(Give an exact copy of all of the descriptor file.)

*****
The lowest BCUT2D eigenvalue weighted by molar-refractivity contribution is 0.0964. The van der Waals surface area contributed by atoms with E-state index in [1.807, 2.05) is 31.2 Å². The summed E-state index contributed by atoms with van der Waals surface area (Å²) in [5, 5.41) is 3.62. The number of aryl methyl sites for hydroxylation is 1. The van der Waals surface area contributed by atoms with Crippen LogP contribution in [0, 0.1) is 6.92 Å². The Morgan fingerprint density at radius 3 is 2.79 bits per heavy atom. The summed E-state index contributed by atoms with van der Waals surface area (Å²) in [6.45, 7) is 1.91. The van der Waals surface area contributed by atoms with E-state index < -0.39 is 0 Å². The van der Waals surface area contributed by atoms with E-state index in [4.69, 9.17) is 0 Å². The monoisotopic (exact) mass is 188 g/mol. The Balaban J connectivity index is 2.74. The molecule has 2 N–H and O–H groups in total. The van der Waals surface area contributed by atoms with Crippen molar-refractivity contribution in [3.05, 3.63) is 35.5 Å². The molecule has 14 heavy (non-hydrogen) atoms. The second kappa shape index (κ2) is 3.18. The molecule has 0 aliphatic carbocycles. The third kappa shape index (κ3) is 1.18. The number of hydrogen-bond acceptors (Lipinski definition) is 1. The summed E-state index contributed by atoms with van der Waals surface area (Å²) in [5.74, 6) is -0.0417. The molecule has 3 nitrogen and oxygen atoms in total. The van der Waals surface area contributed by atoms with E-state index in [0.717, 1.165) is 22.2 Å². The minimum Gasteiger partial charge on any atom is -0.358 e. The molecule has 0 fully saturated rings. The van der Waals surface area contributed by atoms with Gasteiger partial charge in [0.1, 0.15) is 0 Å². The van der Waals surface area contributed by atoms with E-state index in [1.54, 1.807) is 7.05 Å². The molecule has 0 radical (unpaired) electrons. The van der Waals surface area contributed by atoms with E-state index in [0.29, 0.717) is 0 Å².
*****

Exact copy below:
The lowest BCUT2D eigenvalue weighted by molar-refractivity contribution is 0.0964. The van der Waals surface area contributed by atoms with E-state index in [1.807, 2.05) is 31.2 Å². The summed E-state index contributed by atoms with van der Waals surface area (Å²) in [5, 5.41) is 3.62. The number of aryl methyl sites for hydroxylation is 1. The van der Waals surface area contributed by atoms with Crippen LogP contribution in [0, 0.1) is 6.92 Å². The Morgan fingerprint density at radius 3 is 2.79 bits per heavy atom. The summed E-state index contributed by atoms with van der Waals surface area (Å²) in [6.45, 7) is 1.91. The van der Waals surface area contributed by atoms with E-state index < -0.39 is 0 Å². The van der Waals surface area contributed by atoms with E-state index in [4.69, 9.17) is 0 Å². The monoisotopic (exact) mass is 188 g/mol. The Balaban J connectivity index is 2.74. The molecule has 2 N–H and O–H groups in total. The van der Waals surface area contributed by atoms with Crippen molar-refractivity contribution in [3.05, 3.63) is 35.5 Å². The molecule has 14 heavy (non-hydrogen) atoms. The second kappa shape index (κ2) is 3.18. The molecule has 0 aliphatic carbocycles. The third kappa shape index (κ3) is 1.18. The number of hydrogen-bond acceptors (Lipinski definition) is 1. The summed E-state index contributed by atoms with van der Waals surface area (Å²) in [5.74, 6) is -0.0417. The molecule has 3 nitrogen and oxygen atoms in total. The van der Waals surface area contributed by atoms with E-state index in [0.717, 1.165) is 22.2 Å². The minimum Gasteiger partial charge on any atom is -0.358 e. The molecule has 0 fully saturated rings. The van der Waals surface area contributed by atoms with Gasteiger partial charge in [0.1, 0.15) is 0 Å². The van der Waals surface area contributed by atoms with E-state index in [1.54, 1.807) is 7.05 Å². The molecule has 0 radical (unpaired) electrons. The van der Waals surface area contributed by atoms with E-state index in [0.29, 0.717) is 0 Å².